Brutus is, of course, entirely correct that it is illegal to download videos and music without permission under current law, that tens of millions of people do it anyway, and that the penalties for doing so under existing law are high and on the order of those Brutus describes.

    [The one nuance to add is that some of the higher penalties touted in the copyright warning from your local blockbuster rental are in actual fact reserved for high volume offenders and can’t actually be imposed on you public who makes one copy of “Star Wars” before he returns it so he can watch it over and over again without paying blockbuster — there is still a high penalty for doing that, but it isn’t 5 years in prison and $250,000.]

    Also, to be clear, I’m not saying that lawyers for defendants facing copyright prosecutions that settle for $3,000 are doing a bad job, only that the law that makes it possible to win those settlements is an ass.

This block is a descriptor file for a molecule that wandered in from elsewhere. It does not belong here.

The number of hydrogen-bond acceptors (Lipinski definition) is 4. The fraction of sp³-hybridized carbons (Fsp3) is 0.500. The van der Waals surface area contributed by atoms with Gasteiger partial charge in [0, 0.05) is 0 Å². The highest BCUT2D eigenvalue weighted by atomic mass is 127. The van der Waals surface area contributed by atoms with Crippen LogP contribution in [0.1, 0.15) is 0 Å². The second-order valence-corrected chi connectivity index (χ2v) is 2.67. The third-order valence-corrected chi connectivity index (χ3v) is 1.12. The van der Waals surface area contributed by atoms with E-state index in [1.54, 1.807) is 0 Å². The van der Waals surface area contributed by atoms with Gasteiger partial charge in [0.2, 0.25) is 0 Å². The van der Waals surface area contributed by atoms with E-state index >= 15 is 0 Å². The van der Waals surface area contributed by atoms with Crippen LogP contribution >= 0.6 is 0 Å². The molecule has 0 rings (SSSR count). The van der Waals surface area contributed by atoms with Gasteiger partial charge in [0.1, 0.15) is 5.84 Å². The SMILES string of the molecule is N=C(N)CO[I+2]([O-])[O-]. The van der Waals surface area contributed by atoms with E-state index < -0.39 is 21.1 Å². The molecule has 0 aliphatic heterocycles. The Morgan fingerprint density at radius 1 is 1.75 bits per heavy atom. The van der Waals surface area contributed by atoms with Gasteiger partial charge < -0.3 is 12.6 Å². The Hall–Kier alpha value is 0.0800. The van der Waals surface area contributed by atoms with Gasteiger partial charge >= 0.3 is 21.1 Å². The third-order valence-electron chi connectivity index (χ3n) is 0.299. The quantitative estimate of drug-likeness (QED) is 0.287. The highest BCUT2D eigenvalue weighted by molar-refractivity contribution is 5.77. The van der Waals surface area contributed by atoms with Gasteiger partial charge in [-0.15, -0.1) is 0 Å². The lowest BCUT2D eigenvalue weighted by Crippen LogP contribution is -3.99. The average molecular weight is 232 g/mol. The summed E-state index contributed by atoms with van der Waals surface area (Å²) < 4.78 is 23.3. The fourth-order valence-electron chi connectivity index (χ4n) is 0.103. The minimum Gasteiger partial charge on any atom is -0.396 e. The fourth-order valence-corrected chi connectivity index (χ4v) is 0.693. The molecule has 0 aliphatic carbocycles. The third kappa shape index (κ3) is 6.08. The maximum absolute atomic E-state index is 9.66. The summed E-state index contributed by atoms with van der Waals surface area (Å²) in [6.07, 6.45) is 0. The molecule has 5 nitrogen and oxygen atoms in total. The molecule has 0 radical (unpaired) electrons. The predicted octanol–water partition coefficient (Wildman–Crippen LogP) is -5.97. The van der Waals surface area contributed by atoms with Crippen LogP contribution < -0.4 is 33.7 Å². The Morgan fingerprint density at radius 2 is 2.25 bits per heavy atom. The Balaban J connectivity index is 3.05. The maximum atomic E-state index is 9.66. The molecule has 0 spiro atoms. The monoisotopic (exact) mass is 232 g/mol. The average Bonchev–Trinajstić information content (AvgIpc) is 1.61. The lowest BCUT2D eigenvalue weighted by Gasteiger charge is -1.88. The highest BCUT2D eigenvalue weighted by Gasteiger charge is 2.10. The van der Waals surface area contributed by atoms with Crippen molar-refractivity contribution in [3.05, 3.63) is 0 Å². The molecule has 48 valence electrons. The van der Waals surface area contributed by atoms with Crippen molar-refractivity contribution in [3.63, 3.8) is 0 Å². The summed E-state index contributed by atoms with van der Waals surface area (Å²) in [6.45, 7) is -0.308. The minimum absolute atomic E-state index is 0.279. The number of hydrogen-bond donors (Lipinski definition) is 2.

My goal is to articulate why the law is an ass and further, to propose a reasonable alternative with a different theoretical foundation that eliminates the undesirable and unpopular aspects of copyright law that discourage innovation (by unreasonably shrinking the public domain) and are draconian relative to violations, while continuing to provide reasonable protections for innovators sufficient to allow the vast majority of innovators to secure the vast majority of the economic value of their work.

    Comment by ohwilleke — May 18, 2007 @ 1:07 pm | Reply

  16. What interests me now is that the entire notion of copyright, with its hundreds of years of support in legal practice, appears to be simply beyond the power of most folks to adequately comprehend.

    But copyright, as it currently works, is in many ways not “hundreds of years” old. In particular, the use of effectively perpetual copyright to permanently keep works out of the public domain, thus stifling creativity, cannot accurately be described as “hundreds of years” old.

    Nor is “old” necessarily good. “Work for hire” laws, in which corporations rather than artists become the legal creators of work, have been combined with corporate monopolies over the means of distribution to force creators to give up their rights. That’s been going on for at least a century, but it’s still not right.

    To quote myself from five years ago:

    Copyright laws do not protect creators of million-dollar ideas. They protect copyright owners.